3. Bush committed America to nation-building in Iraq and Afghanistan.

After the Sept. 11 attacks, Bush appeared to commit the United States to remaking enemy nations into pro-Western democracies. In Afghanistan and Iraq, the United States destroyed the governments in power and touted an ambitious "freedom agenda" far exceeding anything even Woodrow Wilson ever conceived. "Sixty years of Western nations excusing and accommodating the lack of freedom in the Middle East did nothing to make us safe - because in the long run, stability cannot be purchased at the expense of liberty," Bush said in November 2003.

Yet in many ways, Bush's commitment to nation-building was primarily a rhetorical tool to build domestic support for military operations. In the minds of key foreign policy players on Bush's team, regime change, not rebuilding civil societies, was the real goal. Memories of the fall of the Soviet Union made officials such as Vice President Dick Cheney optimistic that such transformations were possible on the cheap. This lack of commitment became clear when U.S. resources were hastily diverted from Afghanistan toward Iraq, and when then-Defense Secretary Donald Rumsfeld emphasized in the spring of 2002 that the Afghan people would have to handle most of the reconstruction themselves.

Ironically, President Obama now finds himself deeply involved in nation-building projects in Afghanistan and Iraq, despite the ambivalence of the president who launched those wars.

4. Dick Cheney ran the Bush White House.

The Bush era produced a stream of good books examining the vice president's hidden influence. We learned how this crafty insider expanded executive power and shaped foreign policy by relying on a network of loyal advisers. In these accounts, Bush appears as a puppet to the real leader, Cheney, who lurked in the shadows.

However, much of the subsequent writing about the Bush presidency - including works by journalists such as The Washington Post's Bob Woodward - challenges this portrait. We have begun to see instead that Bush, surrounded by political advisers such as Karl Rove, didn't allow power to move too far away from his control.

Cheney opposed Bush's decision to fire Rumsfeld and resented the fact that the president would not pardon "Scooter" Libby, a Cheney aide who was convicted of perjury and obstruction of justice. Bush rejected the vice president's preference for a hard-line stance toward North Korea and Iran, and it was Bush, not Cheney, who pushed for the troop surge in Iraq in 2007 as well as the TARP bailouts in 2008. And according to reports on Bush's memoir, the president even considered removing Cheney from the 2004 presidential ticket, given the vice president's "Darth Vader" reputation.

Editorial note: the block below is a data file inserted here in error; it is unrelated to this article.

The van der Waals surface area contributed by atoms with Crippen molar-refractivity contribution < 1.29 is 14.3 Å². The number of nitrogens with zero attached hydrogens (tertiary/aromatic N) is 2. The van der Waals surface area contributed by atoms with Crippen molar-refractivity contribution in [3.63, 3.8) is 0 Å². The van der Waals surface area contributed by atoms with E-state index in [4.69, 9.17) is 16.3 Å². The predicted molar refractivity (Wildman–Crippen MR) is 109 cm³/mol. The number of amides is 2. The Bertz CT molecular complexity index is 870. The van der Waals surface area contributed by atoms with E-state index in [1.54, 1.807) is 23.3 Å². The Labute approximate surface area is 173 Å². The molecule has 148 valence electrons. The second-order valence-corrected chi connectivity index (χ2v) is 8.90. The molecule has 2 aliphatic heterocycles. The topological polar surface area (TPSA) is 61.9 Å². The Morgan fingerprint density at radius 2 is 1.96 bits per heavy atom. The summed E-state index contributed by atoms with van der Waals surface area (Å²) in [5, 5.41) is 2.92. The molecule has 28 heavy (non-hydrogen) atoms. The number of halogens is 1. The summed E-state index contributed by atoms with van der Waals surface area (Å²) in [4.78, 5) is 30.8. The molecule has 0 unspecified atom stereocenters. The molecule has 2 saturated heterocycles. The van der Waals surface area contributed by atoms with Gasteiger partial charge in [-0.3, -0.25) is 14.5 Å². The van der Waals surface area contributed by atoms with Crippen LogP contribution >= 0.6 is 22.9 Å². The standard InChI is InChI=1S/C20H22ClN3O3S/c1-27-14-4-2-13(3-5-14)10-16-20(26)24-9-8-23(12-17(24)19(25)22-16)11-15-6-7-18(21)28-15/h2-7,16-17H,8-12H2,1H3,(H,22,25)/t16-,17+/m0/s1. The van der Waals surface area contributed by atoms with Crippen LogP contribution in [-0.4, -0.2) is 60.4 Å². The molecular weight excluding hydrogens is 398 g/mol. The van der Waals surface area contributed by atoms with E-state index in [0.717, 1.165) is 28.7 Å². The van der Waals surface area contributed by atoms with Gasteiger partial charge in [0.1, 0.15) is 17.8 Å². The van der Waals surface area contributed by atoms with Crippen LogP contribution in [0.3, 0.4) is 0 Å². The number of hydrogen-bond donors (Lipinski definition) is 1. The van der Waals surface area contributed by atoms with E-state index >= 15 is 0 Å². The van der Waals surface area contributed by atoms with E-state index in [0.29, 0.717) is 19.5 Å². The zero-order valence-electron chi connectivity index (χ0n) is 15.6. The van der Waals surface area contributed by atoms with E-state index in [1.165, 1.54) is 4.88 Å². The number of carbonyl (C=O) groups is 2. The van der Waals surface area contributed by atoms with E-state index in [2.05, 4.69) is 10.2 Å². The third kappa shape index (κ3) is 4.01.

5. Bush left conservatism in ruins.

On election night in 2008, the conservative era appeared to be over, and the age of Obama seemed set to begin.

Except it didn't happen that way. From the early months of the Obama administration, congressional Republicans proved remarkably disciplined. Only a few broke ranks by voting for the stimulus bill, and frustration over the economy and health-care reform - together with effective lobbying by conservative organizations - contributed to the strength and reach of the tea party movement. A recent poll by The Post, the Kaiser Foundation and Harvard University found that Americans dislike government more now than they did 10 years ago (though they support many specific programs).

A powerful network of conservative donors and political operators, ranging from the Koch brothers to Dick Armey, have offered organizational and financial support to conservative activists and politicians, while conservative media outlets have given the right a powerful base from which to attack Obama. The Republican victories in the midterm elections suggest that, for all the problems that still face the GOP, conservatism is alive and well - even if it is a far different brand of conservatism than the kind Bush championed when he took office in 2001.

Julian E. Zelizer, a professor of history and public affairs at Princeton University, is the editor of "The Presidency of George W. Bush: A First Historical Assessment."


» This Story:Read +| Comments
© 2010 The Washington Post Company

Network News

X My Profile